Degree Granting Department
D. Yogi Goswami
Heat Storage, Latent Heat, PCM, Pellets, Polymer, Thermal Cycles
The use of a latent heat storage system using phase change materials (PCMs) is an effective way of storing thermal energy. Latent heat storage enables high-energy storage density which reduces the footprint of the system and the cost. However, PCMs have very low thermal conductivities making them unsuitable for large-scale use without enhancing the effective thermal conductivity. In order to address, the low thermal conductivity of the PCMs, macroencapsulation of PCMs has been adopted as an effective technique. The macroencapsulation not only provides a self-supporting structure of PCM and separates the PCM from thermal fluids but also enhances the heat transfer rate.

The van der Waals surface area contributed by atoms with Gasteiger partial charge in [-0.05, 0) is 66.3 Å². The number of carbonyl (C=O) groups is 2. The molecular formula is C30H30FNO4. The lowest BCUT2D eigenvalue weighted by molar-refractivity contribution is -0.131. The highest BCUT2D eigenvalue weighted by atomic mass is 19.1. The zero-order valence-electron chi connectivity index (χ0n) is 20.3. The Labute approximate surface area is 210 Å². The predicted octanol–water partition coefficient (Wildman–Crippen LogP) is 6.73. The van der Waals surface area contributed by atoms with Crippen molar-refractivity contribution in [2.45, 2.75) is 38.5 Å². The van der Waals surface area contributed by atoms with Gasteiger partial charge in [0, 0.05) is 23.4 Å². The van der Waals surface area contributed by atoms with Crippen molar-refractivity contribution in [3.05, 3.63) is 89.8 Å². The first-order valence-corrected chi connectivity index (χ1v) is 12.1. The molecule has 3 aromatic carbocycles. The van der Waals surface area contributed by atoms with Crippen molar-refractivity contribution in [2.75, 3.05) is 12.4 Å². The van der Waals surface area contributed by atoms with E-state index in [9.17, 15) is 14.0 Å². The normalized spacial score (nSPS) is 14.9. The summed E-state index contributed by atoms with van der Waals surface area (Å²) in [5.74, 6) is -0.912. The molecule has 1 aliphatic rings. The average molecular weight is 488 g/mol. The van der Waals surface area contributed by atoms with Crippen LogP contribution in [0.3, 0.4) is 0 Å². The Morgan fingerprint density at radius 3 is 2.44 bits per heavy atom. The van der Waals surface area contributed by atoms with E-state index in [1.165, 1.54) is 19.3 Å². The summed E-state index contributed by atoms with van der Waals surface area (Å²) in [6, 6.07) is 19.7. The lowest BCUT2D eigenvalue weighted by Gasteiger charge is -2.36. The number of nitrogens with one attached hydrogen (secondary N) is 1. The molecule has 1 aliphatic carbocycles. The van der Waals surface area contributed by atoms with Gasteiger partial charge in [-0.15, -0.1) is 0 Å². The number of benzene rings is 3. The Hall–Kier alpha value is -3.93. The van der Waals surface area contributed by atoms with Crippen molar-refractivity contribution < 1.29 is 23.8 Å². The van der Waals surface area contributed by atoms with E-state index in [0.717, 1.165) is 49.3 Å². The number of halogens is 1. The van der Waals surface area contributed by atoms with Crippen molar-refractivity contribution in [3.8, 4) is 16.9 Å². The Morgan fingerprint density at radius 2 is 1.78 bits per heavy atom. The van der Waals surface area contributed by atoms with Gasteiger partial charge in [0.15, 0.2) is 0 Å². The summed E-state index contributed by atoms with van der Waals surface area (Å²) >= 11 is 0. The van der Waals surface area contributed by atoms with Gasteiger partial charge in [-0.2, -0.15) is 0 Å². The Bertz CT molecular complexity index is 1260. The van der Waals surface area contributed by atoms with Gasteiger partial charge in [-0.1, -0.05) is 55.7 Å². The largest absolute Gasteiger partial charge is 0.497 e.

The current work involves study of various concepts of encapsulation of low cost inorganic PCMs. Sodium nitrate (NaNO3), a low cost PCM, was selected for thermal storage in a temperature range of 300 - 500˚C. Various techniques like electroless coatings, coatings using silicates, coatings with metal oxide (SiO2) and sand encapsulation are discussed. A novel technique of metal oxide coating was developed where firstly a high temperature polymer, such as, polymer (stable > 500˚C) was coated over PCM pellets, and cured, so that the pellet becomes insoluble in water as well as several organic solvents and later the metal oxide is coated over the pellet using self-assembly, hydrolysis, and simultaneous chemical oxidation at various temperatures. The coated PCM pellets were characterized.
Scholar Commons Citation
Pendyala, Swetha, "Macroencapsulation of Phase Change Materials for Thermal Energy Storage" (2012). USF Tampa Graduate Theses and Dissertations.